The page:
My partner tries his best to give me time to go and have a few hours to myself, whether I lock myself in the room so I can blog or do things I want, or a few hours to go get a coffee and relax. Though we both have busy schedules, he does his best to make that time for me.
As you can see, my personal experience for me was hard. It was a lot harder than I thought but not everyone goes through it the same way. I know my tipping points, and I know when I need help. I know a lot of mums try to deny it or say it’s okay, and it is. It’s okay to cry and let things out but I urdge you to talk to someone. Whether that be a friend, family, or someone of a health care profession. Another thing that helped me was to keep a diary of how I felt every day. I would write a few lines of how I felt and what I felt ‘triggered’ my emotions. It’s not easy to talk about and heck, even living with my mum while we’re saving for our bond, she even dusted my moods under the rug. So now, she’s noticed I’m getting better and tries to help me when she sees me getting low.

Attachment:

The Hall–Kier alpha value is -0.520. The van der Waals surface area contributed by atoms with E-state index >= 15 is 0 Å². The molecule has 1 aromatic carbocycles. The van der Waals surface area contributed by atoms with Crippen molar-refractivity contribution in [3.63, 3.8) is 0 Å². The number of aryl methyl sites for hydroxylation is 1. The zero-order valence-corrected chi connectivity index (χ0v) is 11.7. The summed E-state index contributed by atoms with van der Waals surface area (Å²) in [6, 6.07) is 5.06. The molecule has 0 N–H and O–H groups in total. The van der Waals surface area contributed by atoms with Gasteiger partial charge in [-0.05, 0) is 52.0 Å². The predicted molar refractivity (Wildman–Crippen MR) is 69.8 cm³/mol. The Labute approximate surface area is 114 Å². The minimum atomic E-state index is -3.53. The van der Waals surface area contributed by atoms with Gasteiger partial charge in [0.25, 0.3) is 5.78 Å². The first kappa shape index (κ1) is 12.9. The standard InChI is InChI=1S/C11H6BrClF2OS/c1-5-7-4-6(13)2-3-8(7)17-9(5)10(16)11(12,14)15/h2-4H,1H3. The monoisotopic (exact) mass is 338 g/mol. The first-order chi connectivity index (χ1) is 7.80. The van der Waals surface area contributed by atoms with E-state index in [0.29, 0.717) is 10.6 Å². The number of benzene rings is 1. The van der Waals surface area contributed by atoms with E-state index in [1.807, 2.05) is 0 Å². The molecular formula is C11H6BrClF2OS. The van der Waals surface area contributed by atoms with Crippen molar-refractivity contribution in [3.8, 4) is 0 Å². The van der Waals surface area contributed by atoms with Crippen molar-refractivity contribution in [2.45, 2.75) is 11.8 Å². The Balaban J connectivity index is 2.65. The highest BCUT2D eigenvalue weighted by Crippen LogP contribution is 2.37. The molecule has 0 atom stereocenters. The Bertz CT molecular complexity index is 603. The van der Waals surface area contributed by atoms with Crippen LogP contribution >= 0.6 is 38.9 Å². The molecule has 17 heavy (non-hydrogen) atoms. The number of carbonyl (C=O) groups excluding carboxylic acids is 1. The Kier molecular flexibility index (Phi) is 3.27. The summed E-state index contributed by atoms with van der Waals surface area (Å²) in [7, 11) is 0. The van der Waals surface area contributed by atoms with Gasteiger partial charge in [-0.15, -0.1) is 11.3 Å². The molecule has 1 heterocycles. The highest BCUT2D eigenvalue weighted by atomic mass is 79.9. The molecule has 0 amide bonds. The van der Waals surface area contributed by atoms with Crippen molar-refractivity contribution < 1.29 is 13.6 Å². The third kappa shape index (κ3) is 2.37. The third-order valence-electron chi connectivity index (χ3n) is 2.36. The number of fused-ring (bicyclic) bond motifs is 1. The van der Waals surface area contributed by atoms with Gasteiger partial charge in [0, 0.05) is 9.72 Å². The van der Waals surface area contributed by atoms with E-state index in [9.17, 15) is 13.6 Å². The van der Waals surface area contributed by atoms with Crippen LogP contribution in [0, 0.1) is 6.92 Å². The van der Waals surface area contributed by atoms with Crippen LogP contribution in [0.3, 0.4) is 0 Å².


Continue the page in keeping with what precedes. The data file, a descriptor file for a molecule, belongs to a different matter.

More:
So through everything, you might get baby blues, you might not. It might last a few days, it might last months and months. If it’s any of them, talk. Talk even though you’re shattered it’s incredibly important. Just message your friends even if they don’t understand what you’re going through. Ask them to meet up for a walk around the shops. Just pop out yourself and walk around the local park for some fresh air. Or go to a huge supermarket and make sure you go around every aisle. It sounds incredibly daft, but it’s something to do when the baby gets too much at home. It’ll do you both the good.
As you can tell, I haven’t posted this on my own blog because I’m scared of what my family might think if they didn’t know I was suffering. I don’t want them sad eyes but feel free to tweet or email me if you would like about anything if you can’t talk to anyone else.
We’re all human after all.
Lisa Cowan XO